It's not wrong for a president to speak on education, the governor said, but he questions the content and Obama's motive.
Minnesota Gov. Tim Pawlenty waded into the national dust-up over President Obama's planned back-to-school televised address and gave his support Friday to parents and schools wary over showing it in classrooms.
Pawlenty said that showing the address, slated to be telecast at 11 a.m. Central Time on Tuesday, could be disruptive and raises concerns "about the content and the motive." The Republican governor also said that the speech is "uninvited."
School officials and parents in Minnesota and across the country continued Friday to question whether the Obama speech will be appropriately non-political. Minnesota's two largest school districts are allowing teachers and administrators to decide whether to show the speech in their classrooms.
"I don't think it's wrong for the president to speak on education issues, you've just got to be careful about how you do it so you don't look like you are using the public school infrastructure for a political purpose," the Republican governor said on WCCO radio.
In a Friday briefing with reporters, Obama spokesman Robert Gibbs pointed out that previous presidents -- George H.W. Bush and Ronald Reagan -- also prepared speeches designed to be shown in schools.
Gibbs dismissed the dust-up over Obama's school address. He said it shows "we've reached a little bit of the silly season" and suggested people will "probably file this under 'Much ado about nothing.'"
Democratic-Farmer-Labor party chair Brian Melendez suggested Pawlenty was "starting to sound as extreme as Michele Bachmann." DNC press secretary Hari Sevugan said the governor, who is considered a possible 2012 presidential candidate, was "clearly trying to out-Palin Sarah Palin."
Of Obama's Tuesday address Pawlenty said: "At a minimum it's disruptive, number two, it's uninvited and number three, if people would like to hear his message they can, on a voluntary basis, go to YouTube or some other source and get it. I don't think he needs to force it upon the nation's school children."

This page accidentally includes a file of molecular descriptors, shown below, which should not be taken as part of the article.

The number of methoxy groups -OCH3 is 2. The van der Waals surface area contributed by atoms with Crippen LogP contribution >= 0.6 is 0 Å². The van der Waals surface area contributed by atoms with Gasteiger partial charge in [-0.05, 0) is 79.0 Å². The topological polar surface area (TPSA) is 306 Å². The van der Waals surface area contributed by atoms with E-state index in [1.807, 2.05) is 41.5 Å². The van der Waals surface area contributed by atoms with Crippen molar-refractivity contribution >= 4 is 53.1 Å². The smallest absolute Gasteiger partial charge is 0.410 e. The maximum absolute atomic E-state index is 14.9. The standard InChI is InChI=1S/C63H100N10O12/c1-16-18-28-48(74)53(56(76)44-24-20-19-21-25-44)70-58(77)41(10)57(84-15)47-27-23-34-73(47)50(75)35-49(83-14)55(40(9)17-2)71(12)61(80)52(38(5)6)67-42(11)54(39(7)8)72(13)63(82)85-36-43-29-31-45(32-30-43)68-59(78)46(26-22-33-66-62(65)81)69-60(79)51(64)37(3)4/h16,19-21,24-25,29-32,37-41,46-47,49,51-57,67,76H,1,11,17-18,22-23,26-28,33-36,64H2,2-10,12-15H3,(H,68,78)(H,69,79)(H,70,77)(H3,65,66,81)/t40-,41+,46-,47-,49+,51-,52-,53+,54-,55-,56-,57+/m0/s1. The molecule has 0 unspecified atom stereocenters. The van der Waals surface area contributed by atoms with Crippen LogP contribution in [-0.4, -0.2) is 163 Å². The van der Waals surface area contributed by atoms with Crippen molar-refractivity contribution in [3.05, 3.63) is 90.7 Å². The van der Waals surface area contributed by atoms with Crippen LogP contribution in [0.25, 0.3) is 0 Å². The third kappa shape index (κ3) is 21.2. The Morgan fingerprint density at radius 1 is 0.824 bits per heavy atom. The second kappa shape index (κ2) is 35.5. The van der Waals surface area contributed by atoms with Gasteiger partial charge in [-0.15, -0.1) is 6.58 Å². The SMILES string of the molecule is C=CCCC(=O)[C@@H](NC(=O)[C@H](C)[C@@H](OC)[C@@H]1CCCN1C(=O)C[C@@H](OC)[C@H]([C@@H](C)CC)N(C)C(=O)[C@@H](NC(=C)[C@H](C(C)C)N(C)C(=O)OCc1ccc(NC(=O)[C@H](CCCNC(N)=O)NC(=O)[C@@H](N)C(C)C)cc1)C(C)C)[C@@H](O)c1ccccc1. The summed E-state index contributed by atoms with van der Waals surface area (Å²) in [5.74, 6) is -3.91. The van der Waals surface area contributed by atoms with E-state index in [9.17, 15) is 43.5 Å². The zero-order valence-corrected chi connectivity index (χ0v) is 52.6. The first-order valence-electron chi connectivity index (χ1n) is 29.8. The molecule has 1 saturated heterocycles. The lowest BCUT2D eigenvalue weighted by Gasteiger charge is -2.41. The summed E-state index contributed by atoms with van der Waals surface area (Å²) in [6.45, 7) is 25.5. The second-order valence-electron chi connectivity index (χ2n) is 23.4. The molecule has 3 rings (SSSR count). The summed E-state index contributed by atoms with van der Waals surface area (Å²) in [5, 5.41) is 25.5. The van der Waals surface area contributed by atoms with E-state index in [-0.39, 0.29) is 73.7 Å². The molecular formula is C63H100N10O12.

Pawlenty said he understood the address would encourage school children to write to the president.
"There are going to be questions about -- well, what are they are going to do with those names and is that for the purpose of a mailing list?" the governor said on the radio.
A lesson plan distributed by the U.S. Department of Education encouraged students to send letters to the White House describing how they would help support the president.
In the face of criticism, the department dropped that suggestion earlier this week.
The White House has not said airing the speech is required.
"We want to make sure that as many schools and classrooms nationwide can participate in this special opportunity, so we are making the President's address and all the information that comes with it available as widely as possible," says the White House's media page. The media page offers a menu of options for how to watch the speech and "classroom engagement resources."
That has not stopped a wave of Minnesota parents from contacting schools about the speech. Saint Ambrose of Woodbury, a private school with about 600 students in grades K-8 that won't be airing the speech, has gotten about 50 e-mails, calls or visits about the speech, including many at a back-to-school open house earlier this week, principal Matthew Metz said Friday. Most asked straight out whether their children's teachers were going to show the speech, "and when I would give them my response, most of them would say, 'Good,' and get up and walk away," he said. "We aren't watching it, not because of parent pressure, but because it's the first day of school" and students are already going to be busy, he said.
"I just find it interesting that people are worked up about the president encouraging students to do really well, and so I'm hoping that we can find some common ground on it," Metz said.
In the interview, Pawlenty acknowledged that the White House isn't forcing schools to show the speech and some schools will not be doing so. But, he said the way the White House handled the speech was "ham-fisted."
"I'm just saying it should be the students' or the parents' choice," Pawlenty said.
Staff Writer Sarah Lemagie contributed to this report.
Rachel E. Stassen-Berger • 651-292-0164